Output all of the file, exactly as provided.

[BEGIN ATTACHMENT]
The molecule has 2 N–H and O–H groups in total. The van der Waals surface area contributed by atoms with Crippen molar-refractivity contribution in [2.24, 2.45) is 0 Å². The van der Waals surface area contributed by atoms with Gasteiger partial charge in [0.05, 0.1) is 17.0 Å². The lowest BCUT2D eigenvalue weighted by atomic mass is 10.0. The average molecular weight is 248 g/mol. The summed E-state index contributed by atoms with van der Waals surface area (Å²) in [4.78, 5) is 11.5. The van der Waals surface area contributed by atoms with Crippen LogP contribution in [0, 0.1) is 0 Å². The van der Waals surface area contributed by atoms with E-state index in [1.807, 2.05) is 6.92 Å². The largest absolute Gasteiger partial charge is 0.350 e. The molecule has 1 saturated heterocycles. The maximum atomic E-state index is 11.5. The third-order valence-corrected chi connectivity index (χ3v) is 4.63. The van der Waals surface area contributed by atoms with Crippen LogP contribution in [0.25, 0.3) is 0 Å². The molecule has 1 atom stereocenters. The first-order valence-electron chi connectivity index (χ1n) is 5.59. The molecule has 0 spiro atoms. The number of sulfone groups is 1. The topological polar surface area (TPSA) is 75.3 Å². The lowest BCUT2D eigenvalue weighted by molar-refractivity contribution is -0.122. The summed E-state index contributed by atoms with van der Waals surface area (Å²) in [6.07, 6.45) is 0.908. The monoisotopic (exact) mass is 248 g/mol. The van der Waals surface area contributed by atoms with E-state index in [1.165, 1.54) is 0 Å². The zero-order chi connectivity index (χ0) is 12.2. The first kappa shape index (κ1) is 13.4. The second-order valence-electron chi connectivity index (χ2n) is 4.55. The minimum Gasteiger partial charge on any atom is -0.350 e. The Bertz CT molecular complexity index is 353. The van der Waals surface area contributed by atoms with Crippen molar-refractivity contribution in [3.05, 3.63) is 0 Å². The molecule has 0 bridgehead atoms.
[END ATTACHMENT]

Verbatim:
The molecule has 2 N–H and O–H groups in total. The van der Waals surface area contributed by atoms with Crippen molar-refractivity contribution in [2.24, 2.45) is 0 Å². The van der Waals surface area contributed by atoms with Gasteiger partial charge in [0.05, 0.1) is 17.0 Å². The lowest BCUT2D eigenvalue weighted by atomic mass is 10.0. The average molecular weight is 248 g/mol. The summed E-state index contributed by atoms with van der Waals surface area (Å²) in [4.78, 5) is 11.5. The van der Waals surface area contributed by atoms with Crippen LogP contribution in [0, 0.1) is 0 Å². The van der Waals surface area contributed by atoms with E-state index in [1.807, 2.05) is 6.92 Å². The largest absolute Gasteiger partial charge is 0.350 e. The molecule has 1 saturated heterocycles. The maximum atomic E-state index is 11.5. The third-order valence-corrected chi connectivity index (χ3v) is 4.63. The van der Waals surface area contributed by atoms with Crippen LogP contribution in [0.25, 0.3) is 0 Å². The molecule has 1 atom stereocenters. The first-order valence-electron chi connectivity index (χ1n) is 5.59. The molecule has 0 spiro atoms. The number of sulfone groups is 1. The topological polar surface area (TPSA) is 75.3 Å². The lowest BCUT2D eigenvalue weighted by molar-refractivity contribution is -0.122. The summed E-state index contributed by atoms with van der Waals surface area (Å²) in [6.07, 6.45) is 0.908. The monoisotopic (exact) mass is 248 g/mol. The van der Waals surface area contributed by atoms with E-state index in [1.165, 1.54) is 0 Å². The zero-order chi connectivity index (χ0) is 12.2. The first kappa shape index (κ1) is 13.4. The second-order valence-electron chi connectivity index (χ2n) is 4.55. The minimum Gasteiger partial charge on any atom is -0.350 e. The Bertz CT molecular complexity index is 353. The van der Waals surface area contributed by atoms with Crippen molar-refractivity contribution in [3.05, 3.63) is 0 Å². The molecule has 0 bridgehead atoms.